Although many might envy Plumer’s access to readily-available water, he sees its ongoing control as a challenge.
“I have to control the levels of all the water, and I think that’s the biggest challenge out here more than anything. If we get some severe storms, we could be in kind of a pickle.”
Water levels must be controlled to prevent potential flooding. Water is reclaimed as it builds up and is used for irrigation.
“There isn’t a square inch out here that doesn’t get irrigated.”
The course consists of one par 5 hole, six par 4s and five par 3s. The property is divided into a north six and south six set of holes. Golfers who wish to play a full 18-hole round can play one of the six-hole segments a second time.
“It’s pretty challenging. We have long par 3s, a short par 3—but it’s right on the lake—and our par 5 has got some length to it. It’s got lots of challenge.”
Plumer admitted the concept of a 12-hole golf course seemed foreign to many when it officially opened for play late last season, but it has since carved out a bit of a niche market for itself.
“It started out slow. People didn’t know how to take it, and then the last two months (of 2014) it was packed out here.”
He said female golfers have particularly embraced the 12-hole concept, understanding it’s not too long a course yet is comfortably longer than nine holes.
“Our ladies’ league filled up in a day and a half.”
Corporations have also found the 12-hole layout attractive. Plumer said the month of June is virtually booked solid with tournaments, including several corporate events. The attraction among corporations is that many employees play little or no golf in a season, and the shorter length of the course satisfies their golfing needs without contributing to fatigue.
“We have tons of companies wanting to have tournaments out here.”
There are several other golf courses in the Saskatoon area competing for golfers, but Greenbryre’s unique layout sets it apart from the others.
“We’re trying to fit ourselves in. We want something for people to come out and be strictly based on time.”
Plumer said there are golfers who will come out to play six holes in the early morning before leaving for work. Six holes can be completed in about 40 minutes.
The fact that the golf course is completely brand new and bears no resemblance whatsoever to the previous 18-hole facility has also proven to be an attractive selling point.
“There’s nothing familiar except for the location of some trees.”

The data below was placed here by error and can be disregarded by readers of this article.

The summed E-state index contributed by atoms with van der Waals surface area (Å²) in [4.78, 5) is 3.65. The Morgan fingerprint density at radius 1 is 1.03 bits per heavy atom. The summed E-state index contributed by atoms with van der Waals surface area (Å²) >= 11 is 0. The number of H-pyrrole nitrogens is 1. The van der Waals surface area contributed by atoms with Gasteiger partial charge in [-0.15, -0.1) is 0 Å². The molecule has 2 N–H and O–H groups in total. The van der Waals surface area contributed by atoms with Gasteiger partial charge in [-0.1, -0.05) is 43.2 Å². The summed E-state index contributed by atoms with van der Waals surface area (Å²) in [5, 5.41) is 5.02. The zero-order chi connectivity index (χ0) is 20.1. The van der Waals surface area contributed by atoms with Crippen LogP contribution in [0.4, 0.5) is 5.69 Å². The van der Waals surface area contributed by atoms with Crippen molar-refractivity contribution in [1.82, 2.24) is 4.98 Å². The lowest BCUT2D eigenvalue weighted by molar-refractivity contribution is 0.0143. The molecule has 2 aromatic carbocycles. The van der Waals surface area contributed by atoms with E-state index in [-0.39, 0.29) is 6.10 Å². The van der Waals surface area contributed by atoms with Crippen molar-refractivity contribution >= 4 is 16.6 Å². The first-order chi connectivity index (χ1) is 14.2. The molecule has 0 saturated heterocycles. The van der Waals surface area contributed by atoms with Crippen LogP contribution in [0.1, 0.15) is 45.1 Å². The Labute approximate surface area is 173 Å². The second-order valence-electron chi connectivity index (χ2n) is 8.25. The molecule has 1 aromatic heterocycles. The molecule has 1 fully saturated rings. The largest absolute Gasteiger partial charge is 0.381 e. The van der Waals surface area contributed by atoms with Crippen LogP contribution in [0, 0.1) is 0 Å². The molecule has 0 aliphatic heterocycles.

About 100 trees were moved during the construction process.
The greens were seeded to Penn A-4 creeping bentgrass while the tees and fairways are a Kentucky bluegrass blend. The only sodding done was to some eroded spots.
Plumer said the grow-in went without a hitch for the most part. In some areas, however, sand sat too long, leading to some disease issues on a couple of greens. Some significant snow events last spring led to some erosion on the course. The wet snow melted quickly and some of the new turf wasn’t quite ready. Sodding was required in those affected areas to keep the soil in place.
The seventh and 12th fairways were still thin as of the middle of April. Both holes have tee-to-green cart paths, and golfers will be instructed to adhere to them early this season until the fairways come along.
“Those two holes are just not quite ready for cart traffic.”
Plumer said Greenbryre’s location in Saskatchewan is not particularly prone to disease, but he added he needs to watch out for snow mould and desiccation.
Conditioning of the golf course is a top priority of the ownership company, he said, because it is to reflect the aesthetics of the million-dollar that are part and parcel of the overall property.
“We have to be one of the top in this area for conditions. They’re willing to invest in it.”
In fact, Plumer has the same number of staff to maintain 12 holes as he did for 18 holes at Valley Regional Park.
Other features of the golf course include more than 20 large bunkers, all of which drain well, a 180-yard aquatic driving range designed for iron use only, and a teaching facility.
The golf season at Greenbryre typically runs from mid-April until early October.